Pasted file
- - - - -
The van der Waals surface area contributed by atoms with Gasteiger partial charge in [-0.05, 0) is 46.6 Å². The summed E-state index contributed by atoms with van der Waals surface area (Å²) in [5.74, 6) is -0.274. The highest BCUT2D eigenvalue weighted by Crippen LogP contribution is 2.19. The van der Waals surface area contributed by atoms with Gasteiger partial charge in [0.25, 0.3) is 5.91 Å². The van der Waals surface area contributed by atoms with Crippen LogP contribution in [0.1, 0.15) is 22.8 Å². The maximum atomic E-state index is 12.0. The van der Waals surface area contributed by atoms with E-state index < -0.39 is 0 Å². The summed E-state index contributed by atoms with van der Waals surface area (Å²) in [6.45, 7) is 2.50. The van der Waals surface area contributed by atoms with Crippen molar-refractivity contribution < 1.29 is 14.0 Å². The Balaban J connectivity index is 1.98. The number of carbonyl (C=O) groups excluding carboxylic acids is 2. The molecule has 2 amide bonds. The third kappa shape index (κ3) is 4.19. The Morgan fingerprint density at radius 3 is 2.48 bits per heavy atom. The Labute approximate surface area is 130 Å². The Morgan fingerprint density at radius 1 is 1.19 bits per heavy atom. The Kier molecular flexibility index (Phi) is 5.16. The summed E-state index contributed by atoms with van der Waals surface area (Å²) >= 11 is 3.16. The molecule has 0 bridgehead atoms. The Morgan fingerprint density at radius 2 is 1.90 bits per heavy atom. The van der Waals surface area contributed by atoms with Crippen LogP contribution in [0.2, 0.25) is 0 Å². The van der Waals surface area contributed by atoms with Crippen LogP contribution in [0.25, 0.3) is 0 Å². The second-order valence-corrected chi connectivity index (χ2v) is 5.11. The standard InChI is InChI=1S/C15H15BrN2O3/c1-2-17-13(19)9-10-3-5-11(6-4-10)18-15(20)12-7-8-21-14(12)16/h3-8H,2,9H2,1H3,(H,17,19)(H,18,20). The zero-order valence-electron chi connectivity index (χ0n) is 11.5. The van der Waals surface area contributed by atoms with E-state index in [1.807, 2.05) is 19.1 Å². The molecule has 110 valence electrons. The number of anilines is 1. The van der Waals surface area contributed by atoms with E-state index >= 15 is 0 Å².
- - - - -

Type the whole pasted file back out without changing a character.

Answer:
The van der Waals surface area contributed by atoms with Gasteiger partial charge in [-0.05, 0) is 46.6 Å². The summed E-state index contributed by atoms with van der Waals surface area (Å²) in [5.74, 6) is -0.274. The highest BCUT2D eigenvalue weighted by Crippen LogP contribution is 2.19. The van der Waals surface area contributed by atoms with Gasteiger partial charge in [0.25, 0.3) is 5.91 Å². The van der Waals surface area contributed by atoms with Crippen LogP contribution in [0.1, 0.15) is 22.8 Å². The maximum atomic E-state index is 12.0. The van der Waals surface area contributed by atoms with E-state index < -0.39 is 0 Å². The summed E-state index contributed by atoms with van der Waals surface area (Å²) in [6.45, 7) is 2.50. The van der Waals surface area contributed by atoms with Crippen molar-refractivity contribution < 1.29 is 14.0 Å². The Balaban J connectivity index is 1.98. The number of carbonyl (C=O) groups excluding carboxylic acids is 2. The molecule has 2 amide bonds. The third kappa shape index (κ3) is 4.19. The Morgan fingerprint density at radius 3 is 2.48 bits per heavy atom. The Labute approximate surface area is 130 Å². The Morgan fingerprint density at radius 1 is 1.19 bits per heavy atom. The Kier molecular flexibility index (Phi) is 5.16. The summed E-state index contributed by atoms with van der Waals surface area (Å²) >= 11 is 3.16. The molecule has 0 bridgehead atoms. The Morgan fingerprint density at radius 2 is 1.90 bits per heavy atom. The van der Waals surface area contributed by atoms with Crippen LogP contribution in [0.2, 0.25) is 0 Å². The van der Waals surface area contributed by atoms with Crippen LogP contribution in [0.25, 0.3) is 0 Å². The second-order valence-corrected chi connectivity index (χ2v) is 5.11. The standard InChI is InChI=1S/C15H15BrN2O3/c1-2-17-13(19)9-10-3-5-11(6-4-10)18-15(20)12-7-8-21-14(12)16/h3-8H,2,9H2,1H3,(H,17,19)(H,18,20). The zero-order valence-electron chi connectivity index (χ0n) is 11.5. The van der Waals surface area contributed by atoms with E-state index in [1.807, 2.05) is 19.1 Å². The molecule has 110 valence electrons. The number of anilines is 1. The van der Waals surface area contributed by atoms with E-state index >= 15 is 0 Å².